Gerd Janson is one of the most highly respected DJs in the world of house and techno. Quite often, “highly respected” goes hand-in-hand with “underrated” but over the past few years, audiences around the world have also found out what insider types already knew: Janson is a DJ that reconfigures the classics you already knew in an unexpected way – and introduce you to new classics, a few months (or years) before you’ll hear them played everywhere else.
Raised just outside of Frankfurt, Janson came to dance music at a young age. He was introduced to techno via a scout leader, who lent him a tape in the early ‘90s made by German techno legend Sven Väth. The region – at that time – was Germany’s most vibrant outpost for the stuff, and he soon fell in love.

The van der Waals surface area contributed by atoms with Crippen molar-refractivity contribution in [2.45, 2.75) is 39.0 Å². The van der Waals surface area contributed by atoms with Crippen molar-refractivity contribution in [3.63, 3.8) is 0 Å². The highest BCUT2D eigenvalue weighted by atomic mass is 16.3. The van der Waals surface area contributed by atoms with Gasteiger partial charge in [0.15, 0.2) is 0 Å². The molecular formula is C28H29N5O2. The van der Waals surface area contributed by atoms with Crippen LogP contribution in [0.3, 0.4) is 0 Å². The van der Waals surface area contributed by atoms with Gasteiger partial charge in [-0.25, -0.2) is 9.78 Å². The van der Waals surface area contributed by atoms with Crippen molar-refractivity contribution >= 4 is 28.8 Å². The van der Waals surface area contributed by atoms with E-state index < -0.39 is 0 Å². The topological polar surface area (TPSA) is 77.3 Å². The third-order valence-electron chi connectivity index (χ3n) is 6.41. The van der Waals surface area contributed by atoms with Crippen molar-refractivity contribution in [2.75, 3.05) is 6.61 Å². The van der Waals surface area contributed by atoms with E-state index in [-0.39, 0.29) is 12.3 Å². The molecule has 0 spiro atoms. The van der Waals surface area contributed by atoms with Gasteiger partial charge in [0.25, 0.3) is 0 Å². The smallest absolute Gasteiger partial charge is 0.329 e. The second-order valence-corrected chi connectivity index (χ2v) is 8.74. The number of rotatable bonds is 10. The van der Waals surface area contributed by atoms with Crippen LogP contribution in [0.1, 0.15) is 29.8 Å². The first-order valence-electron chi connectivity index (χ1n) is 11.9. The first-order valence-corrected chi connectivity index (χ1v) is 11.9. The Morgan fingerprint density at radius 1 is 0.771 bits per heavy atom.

A few years later – once he got old enough to credibly sneak into clubs – he found himself traveling around the country to see heroes both local and international Masters at Work. Moodymann. Robert Hood. Techno. House. The style didn’t matter. He was hooked.
This genre-free philosophy been a theme throughout Janson’s career. House and techno have been an underlying theme, but listening to his DJ sets, you’ll often hear different types of things filtering through: UK funky, synth pop, industrial. It’s a cliché, to be sure, but he’s the type of DJ that digs so that you don’t have to.
It is similar in many ways to Janson’s work as both a DJ and a label boss – it’s the type of stuff that sneaks up on you. Quality, without being flashy. Wonderful, without announcing itself as such. In short, Gerd Janson is one of the increasingly worst kept secrets in the world of dance music. A DJ versatile enough to rock just about any dance floor. A DJ who cares about the profession of DJ. A DJ worth hearing.